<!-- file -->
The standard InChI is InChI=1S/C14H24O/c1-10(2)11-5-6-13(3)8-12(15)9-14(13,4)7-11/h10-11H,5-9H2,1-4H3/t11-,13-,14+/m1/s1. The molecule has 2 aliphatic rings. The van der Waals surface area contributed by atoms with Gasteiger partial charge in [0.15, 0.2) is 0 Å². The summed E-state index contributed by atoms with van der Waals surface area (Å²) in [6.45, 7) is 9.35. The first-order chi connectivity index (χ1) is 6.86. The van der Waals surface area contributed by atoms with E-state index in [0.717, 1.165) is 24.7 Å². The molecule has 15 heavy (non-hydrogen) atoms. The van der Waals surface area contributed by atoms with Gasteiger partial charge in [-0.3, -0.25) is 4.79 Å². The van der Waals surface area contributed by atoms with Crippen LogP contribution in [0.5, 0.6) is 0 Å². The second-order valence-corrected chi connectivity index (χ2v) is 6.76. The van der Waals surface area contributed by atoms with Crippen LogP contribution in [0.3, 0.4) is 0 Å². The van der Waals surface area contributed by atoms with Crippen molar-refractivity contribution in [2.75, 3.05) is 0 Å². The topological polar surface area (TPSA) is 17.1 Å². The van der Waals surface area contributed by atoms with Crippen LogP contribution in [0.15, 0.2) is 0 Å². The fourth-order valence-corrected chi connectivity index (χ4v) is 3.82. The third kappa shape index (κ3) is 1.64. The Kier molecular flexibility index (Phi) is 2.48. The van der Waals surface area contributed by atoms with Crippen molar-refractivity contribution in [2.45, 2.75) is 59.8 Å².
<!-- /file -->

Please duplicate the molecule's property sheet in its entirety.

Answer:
The standard InChI is InChI=1S/C14H24O/c1-10(2)11-5-6-13(3)8-12(15)9-14(13,4)7-11/h10-11H,5-9H2,1-4H3/t11-,13-,14+/m1/s1. The molecule has 2 aliphatic rings. The van der Waals surface area contributed by atoms with Gasteiger partial charge in [0.15, 0.2) is 0 Å². The summed E-state index contributed by atoms with van der Waals surface area (Å²) in [6.45, 7) is 9.35. The first-order chi connectivity index (χ1) is 6.86. The van der Waals surface area contributed by atoms with E-state index in [0.717, 1.165) is 24.7 Å². The molecule has 15 heavy (non-hydrogen) atoms. The van der Waals surface area contributed by atoms with Gasteiger partial charge in [-0.3, -0.25) is 4.79 Å². The van der Waals surface area contributed by atoms with Crippen LogP contribution in [0.5, 0.6) is 0 Å². The second-order valence-corrected chi connectivity index (χ2v) is 6.76. The van der Waals surface area contributed by atoms with Crippen LogP contribution in [0.3, 0.4) is 0 Å². The van der Waals surface area contributed by atoms with Crippen molar-refractivity contribution in [2.75, 3.05) is 0 Å². The topological polar surface area (TPSA) is 17.1 Å². The van der Waals surface area contributed by atoms with Crippen LogP contribution in [0.15, 0.2) is 0 Å². The fourth-order valence-corrected chi connectivity index (χ4v) is 3.82. The third kappa shape index (κ3) is 1.64. The Kier molecular flexibility index (Phi) is 2.48. The van der Waals surface area contributed by atoms with Crippen molar-refractivity contribution in [2.45, 2.75) is 59.8 Å².